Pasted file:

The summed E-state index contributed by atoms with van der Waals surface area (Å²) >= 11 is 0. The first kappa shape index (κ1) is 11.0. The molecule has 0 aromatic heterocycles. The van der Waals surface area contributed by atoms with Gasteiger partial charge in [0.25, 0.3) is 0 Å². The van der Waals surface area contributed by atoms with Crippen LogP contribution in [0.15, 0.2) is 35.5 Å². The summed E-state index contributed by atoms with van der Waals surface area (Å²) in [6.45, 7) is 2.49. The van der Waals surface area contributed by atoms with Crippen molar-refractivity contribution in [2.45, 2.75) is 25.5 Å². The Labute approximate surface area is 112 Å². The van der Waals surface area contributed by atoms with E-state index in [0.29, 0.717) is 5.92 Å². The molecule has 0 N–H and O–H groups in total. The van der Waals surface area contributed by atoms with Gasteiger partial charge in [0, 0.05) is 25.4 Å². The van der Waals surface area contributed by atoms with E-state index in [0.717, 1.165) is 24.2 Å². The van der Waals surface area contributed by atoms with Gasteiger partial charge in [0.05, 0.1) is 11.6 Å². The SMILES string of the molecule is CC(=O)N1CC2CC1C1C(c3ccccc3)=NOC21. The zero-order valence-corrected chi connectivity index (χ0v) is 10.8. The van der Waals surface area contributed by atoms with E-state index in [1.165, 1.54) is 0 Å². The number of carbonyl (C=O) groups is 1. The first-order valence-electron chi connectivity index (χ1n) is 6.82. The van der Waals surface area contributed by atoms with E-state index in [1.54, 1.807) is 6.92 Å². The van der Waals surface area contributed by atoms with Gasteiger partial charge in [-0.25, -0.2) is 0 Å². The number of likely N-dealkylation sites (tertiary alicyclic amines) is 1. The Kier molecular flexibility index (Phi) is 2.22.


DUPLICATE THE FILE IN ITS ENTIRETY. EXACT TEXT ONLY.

The summed E-state index contributed by atoms with van der Waals surface area (Å²) >= 11 is 0. The first kappa shape index (κ1) is 11.0. The molecule has 0 aromatic heterocycles. The van der Waals surface area contributed by atoms with Gasteiger partial charge in [0.25, 0.3) is 0 Å². The van der Waals surface area contributed by atoms with Crippen LogP contribution in [0.15, 0.2) is 35.5 Å². The summed E-state index contributed by atoms with van der Waals surface area (Å²) in [6.45, 7) is 2.49. The van der Waals surface area contributed by atoms with Crippen molar-refractivity contribution in [2.45, 2.75) is 25.5 Å². The Labute approximate surface area is 112 Å². The van der Waals surface area contributed by atoms with E-state index in [0.29, 0.717) is 5.92 Å². The molecule has 0 N–H and O–H groups in total. The van der Waals surface area contributed by atoms with Gasteiger partial charge in [0, 0.05) is 25.4 Å². The van der Waals surface area contributed by atoms with E-state index in [0.717, 1.165) is 24.2 Å². The van der Waals surface area contributed by atoms with Gasteiger partial charge in [0.05, 0.1) is 11.6 Å². The SMILES string of the molecule is CC(=O)N1CC2CC1C1C(c3ccccc3)=NOC21. The zero-order valence-corrected chi connectivity index (χ0v) is 10.8. The van der Waals surface area contributed by atoms with E-state index in [1.165, 1.54) is 0 Å². The number of carbonyl (C=O) groups is 1. The first-order valence-electron chi connectivity index (χ1n) is 6.82. The van der Waals surface area contributed by atoms with E-state index in [1.54, 1.807) is 6.92 Å². The van der Waals surface area contributed by atoms with Gasteiger partial charge in [-0.25, -0.2) is 0 Å². The number of likely N-dealkylation sites (tertiary alicyclic amines) is 1. The Kier molecular flexibility index (Phi) is 2.22.